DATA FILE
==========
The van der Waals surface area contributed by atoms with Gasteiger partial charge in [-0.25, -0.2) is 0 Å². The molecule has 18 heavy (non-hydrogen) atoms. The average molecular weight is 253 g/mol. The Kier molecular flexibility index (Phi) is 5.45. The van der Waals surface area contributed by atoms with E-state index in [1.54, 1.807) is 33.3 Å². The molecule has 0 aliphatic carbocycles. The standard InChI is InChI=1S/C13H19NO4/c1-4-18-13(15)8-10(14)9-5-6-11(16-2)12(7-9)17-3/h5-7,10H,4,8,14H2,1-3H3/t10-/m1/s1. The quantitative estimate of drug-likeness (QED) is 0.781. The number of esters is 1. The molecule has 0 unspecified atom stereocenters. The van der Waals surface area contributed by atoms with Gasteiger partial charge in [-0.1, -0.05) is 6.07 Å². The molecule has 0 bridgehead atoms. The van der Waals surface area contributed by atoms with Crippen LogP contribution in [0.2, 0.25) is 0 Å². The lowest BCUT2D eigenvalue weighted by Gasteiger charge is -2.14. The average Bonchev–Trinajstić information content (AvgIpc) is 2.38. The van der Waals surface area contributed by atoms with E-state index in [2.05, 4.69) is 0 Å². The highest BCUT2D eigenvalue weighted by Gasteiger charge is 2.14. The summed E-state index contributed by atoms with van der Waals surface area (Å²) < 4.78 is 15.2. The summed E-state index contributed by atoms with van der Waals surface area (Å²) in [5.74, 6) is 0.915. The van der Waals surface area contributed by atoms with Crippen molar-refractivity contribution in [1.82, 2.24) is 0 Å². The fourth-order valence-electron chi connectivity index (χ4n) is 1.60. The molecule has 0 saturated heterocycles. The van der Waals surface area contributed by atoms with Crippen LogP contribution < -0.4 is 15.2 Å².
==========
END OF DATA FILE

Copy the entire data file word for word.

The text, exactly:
The van der Waals surface area contributed by atoms with Gasteiger partial charge in [-0.25, -0.2) is 0 Å². The molecule has 18 heavy (non-hydrogen) atoms. The average molecular weight is 253 g/mol. The Kier molecular flexibility index (Phi) is 5.45. The van der Waals surface area contributed by atoms with E-state index in [1.54, 1.807) is 33.3 Å². The molecule has 0 aliphatic carbocycles. The standard InChI is InChI=1S/C13H19NO4/c1-4-18-13(15)8-10(14)9-5-6-11(16-2)12(7-9)17-3/h5-7,10H,4,8,14H2,1-3H3/t10-/m1/s1. The quantitative estimate of drug-likeness (QED) is 0.781. The number of esters is 1. The molecule has 0 unspecified atom stereocenters. The van der Waals surface area contributed by atoms with Gasteiger partial charge in [-0.1, -0.05) is 6.07 Å². The molecule has 0 bridgehead atoms. The van der Waals surface area contributed by atoms with Crippen LogP contribution in [0.2, 0.25) is 0 Å². The lowest BCUT2D eigenvalue weighted by Gasteiger charge is -2.14. The average Bonchev–Trinajstić information content (AvgIpc) is 2.38. The van der Waals surface area contributed by atoms with E-state index in [2.05, 4.69) is 0 Å². The highest BCUT2D eigenvalue weighted by Gasteiger charge is 2.14. The summed E-state index contributed by atoms with van der Waals surface area (Å²) < 4.78 is 15.2. The summed E-state index contributed by atoms with van der Waals surface area (Å²) in [5.74, 6) is 0.915. The van der Waals surface area contributed by atoms with Crippen molar-refractivity contribution in [1.82, 2.24) is 0 Å². The fourth-order valence-electron chi connectivity index (χ4n) is 1.60. The molecule has 0 saturated heterocycles. The van der Waals surface area contributed by atoms with Crippen LogP contribution < -0.4 is 15.2 Å².